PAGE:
Friday, July 29, 2005

Good Sense 

Someone wrote a great letter to The State about the NAACP boycott of South Carolina (yes, that's still going on). With all that's happened in the world lately, the location of an old rag seems less and less important each day. The letter can be found here, the second one down, but I've excerpted the whole thing below because I think it's too good to let it pass into oblivion a week from now when the link expires.
The NAACP is standing firm to its economic boycott of South Carolina, but is it helping or hurting African-Americans in South Carolina?

The NAACP should give more attention to the real issues that affect today's people, such as AIDS, gang violence, low home ownership, job disparities and the increasing number of African-American men being incarcerated.

The boycott is only hurting African-Americans because it will begin to affect jobs, and nine times out of 10, the people who will lose their jobs will be African-Americans.

I am an African-American woman, and while I don?t agree that the Confederate flag should have been taken off the top of the State House and put in front of it, I believe there should be a better way for the NAACP to support this issue than an economic boycott.

In the long run, what?s more important — a flag and its history or the well-being of our people?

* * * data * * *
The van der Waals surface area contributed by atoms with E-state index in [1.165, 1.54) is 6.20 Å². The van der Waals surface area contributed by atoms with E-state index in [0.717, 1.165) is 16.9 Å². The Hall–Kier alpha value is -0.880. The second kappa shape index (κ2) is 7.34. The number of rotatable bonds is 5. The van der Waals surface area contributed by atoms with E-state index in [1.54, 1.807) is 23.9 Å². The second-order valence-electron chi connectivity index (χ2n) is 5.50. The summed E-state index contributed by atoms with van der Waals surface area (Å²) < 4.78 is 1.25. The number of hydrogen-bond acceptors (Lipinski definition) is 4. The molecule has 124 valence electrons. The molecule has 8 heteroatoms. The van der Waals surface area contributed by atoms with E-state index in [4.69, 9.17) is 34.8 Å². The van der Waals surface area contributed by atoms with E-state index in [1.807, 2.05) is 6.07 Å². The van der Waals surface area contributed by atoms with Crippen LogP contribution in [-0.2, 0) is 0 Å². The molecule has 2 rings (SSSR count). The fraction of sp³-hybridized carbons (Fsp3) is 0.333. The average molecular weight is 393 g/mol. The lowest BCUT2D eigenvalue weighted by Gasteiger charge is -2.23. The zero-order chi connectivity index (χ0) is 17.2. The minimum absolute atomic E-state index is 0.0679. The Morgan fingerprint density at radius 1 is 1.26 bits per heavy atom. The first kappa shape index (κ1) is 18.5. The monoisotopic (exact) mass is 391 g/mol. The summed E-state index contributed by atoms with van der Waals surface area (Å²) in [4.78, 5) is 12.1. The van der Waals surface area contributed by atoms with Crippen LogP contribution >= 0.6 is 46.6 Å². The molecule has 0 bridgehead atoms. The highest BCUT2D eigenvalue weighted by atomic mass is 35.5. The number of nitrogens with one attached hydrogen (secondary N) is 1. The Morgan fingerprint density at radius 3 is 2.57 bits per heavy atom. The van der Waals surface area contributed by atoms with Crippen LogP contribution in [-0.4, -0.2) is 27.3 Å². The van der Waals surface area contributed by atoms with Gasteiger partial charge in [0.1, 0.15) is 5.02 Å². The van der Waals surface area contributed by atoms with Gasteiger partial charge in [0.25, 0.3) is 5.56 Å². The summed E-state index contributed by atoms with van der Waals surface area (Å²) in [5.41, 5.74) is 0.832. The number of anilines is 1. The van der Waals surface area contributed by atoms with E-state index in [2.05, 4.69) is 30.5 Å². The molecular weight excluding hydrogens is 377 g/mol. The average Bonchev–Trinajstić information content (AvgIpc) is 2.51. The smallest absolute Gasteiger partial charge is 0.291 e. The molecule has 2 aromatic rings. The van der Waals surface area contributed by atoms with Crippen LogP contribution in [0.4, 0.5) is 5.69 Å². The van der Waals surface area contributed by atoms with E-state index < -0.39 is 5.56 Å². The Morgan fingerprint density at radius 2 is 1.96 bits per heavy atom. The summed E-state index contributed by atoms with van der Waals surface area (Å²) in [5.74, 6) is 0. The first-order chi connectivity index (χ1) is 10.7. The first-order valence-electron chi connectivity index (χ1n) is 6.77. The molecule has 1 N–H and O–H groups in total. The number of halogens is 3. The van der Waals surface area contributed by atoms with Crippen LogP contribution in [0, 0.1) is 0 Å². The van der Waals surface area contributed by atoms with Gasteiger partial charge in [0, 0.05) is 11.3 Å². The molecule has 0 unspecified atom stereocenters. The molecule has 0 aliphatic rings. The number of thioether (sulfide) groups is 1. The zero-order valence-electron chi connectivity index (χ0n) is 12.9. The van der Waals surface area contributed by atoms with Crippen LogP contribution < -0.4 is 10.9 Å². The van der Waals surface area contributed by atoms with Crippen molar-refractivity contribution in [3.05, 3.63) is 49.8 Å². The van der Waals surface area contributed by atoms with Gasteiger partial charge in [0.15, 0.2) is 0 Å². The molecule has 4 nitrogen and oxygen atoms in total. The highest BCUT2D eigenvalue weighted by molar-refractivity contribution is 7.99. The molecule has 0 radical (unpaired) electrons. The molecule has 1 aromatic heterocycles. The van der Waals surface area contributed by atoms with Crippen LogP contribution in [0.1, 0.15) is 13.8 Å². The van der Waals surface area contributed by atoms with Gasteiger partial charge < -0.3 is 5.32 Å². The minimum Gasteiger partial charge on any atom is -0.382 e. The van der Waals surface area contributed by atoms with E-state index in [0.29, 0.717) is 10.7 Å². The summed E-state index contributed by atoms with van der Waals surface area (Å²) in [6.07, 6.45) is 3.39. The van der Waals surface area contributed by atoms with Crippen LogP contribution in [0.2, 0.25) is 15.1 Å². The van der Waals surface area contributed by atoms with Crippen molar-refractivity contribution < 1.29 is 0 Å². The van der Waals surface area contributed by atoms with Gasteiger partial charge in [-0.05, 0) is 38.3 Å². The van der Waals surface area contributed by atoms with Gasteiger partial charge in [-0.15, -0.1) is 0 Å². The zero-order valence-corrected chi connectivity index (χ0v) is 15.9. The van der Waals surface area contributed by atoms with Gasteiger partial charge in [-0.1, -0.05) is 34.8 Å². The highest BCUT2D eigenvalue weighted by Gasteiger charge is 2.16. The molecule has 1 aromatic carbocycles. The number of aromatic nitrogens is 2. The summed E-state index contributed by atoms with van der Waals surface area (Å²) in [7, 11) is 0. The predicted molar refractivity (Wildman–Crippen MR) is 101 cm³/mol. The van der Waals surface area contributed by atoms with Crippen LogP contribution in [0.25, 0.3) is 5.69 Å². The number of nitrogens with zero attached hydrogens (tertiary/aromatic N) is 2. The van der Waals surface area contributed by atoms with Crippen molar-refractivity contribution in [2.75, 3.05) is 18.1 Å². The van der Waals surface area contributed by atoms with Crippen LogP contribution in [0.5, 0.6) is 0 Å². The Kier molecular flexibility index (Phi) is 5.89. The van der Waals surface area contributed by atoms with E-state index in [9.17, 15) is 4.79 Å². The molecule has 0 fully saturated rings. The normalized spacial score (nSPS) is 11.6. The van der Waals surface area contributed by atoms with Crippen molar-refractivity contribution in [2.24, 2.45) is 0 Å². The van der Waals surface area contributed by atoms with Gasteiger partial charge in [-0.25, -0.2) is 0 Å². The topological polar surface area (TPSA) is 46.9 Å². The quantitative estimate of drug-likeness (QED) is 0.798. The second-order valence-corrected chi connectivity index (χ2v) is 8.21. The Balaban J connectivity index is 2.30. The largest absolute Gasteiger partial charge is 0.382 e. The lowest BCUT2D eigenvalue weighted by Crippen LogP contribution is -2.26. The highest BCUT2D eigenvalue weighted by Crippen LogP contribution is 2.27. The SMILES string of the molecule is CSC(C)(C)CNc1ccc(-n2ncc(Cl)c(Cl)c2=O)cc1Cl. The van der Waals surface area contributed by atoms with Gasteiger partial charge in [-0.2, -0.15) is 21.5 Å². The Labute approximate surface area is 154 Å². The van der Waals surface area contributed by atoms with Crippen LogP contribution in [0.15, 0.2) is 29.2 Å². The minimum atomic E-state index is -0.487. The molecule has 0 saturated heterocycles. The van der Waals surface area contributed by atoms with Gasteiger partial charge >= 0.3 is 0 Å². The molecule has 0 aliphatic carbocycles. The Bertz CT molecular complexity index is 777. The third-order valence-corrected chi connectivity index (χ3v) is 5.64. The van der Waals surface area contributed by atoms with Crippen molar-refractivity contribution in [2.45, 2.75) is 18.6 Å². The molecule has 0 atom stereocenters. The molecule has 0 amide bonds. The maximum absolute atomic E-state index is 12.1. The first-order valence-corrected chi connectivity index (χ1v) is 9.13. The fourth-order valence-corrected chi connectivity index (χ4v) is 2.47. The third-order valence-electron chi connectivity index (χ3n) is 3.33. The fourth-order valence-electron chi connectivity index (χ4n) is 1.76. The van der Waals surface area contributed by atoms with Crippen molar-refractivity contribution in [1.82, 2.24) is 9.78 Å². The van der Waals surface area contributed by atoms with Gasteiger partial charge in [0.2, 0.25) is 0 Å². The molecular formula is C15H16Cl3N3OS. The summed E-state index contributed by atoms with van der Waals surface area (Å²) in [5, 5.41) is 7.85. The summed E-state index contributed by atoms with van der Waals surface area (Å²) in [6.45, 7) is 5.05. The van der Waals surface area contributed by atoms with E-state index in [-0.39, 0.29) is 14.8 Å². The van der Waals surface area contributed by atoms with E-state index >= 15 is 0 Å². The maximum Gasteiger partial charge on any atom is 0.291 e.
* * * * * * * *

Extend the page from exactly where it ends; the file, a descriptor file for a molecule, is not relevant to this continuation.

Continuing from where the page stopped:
West Columbia

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Wednesday, July 27, 2005

Midtown at Forest Acres 

Richland Mall has been struggling ever since I moved to Columbia. For whatever reason, the mall just keeps losing stores and has trouble finding new ones to replace them. Since it's the closest mall to me, literally right down the street, I still shop there. The anchor stores — Parisian, Belk, Barnes & Noble, Blacklion — seem to be doing all right, but the hallways between the anchors are lined with empty storefronts.

When I heard about the latest mall redevelopment project, I was cautiously optimistic. Various firms have been trying to revitalize Richland Mall for years, but no one's been successful so far. The new developers, Peerless Real Estate Services (no web site), however, have a more radical plan than anyone's tried so far.

They want to completely rebuild the mall and turn it into a mixed-use development with condos, office space, shops, and restaurants. Despite the growing popularity of these open-air type malls, we don't have one yet in Columbia. I think this just might work.

A web site showing the proposed development has now gone live, revealing the mall's new name: Midtown at Forest Acres.
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Wednesday, July 06, 2005

Give and Take 

Today I stumbled across Freecycle, an online goods exchange. Freecycle aims to help people "reduce, reuse, and recycle" stuff they already have but don't use by giving it to people who need it. It's the information age equivalent of giving your extra rake to your neighbor when his breaks. There are exchange message boards for just about every town and city in the U.S. Recent posts to the Columbia group include a request for bedroom furniture and an offer of computer peripherals.

For businesses, South Carolina WasteXchange serves the same purpose, allowing businesses to use other businesses' leftover supplies.
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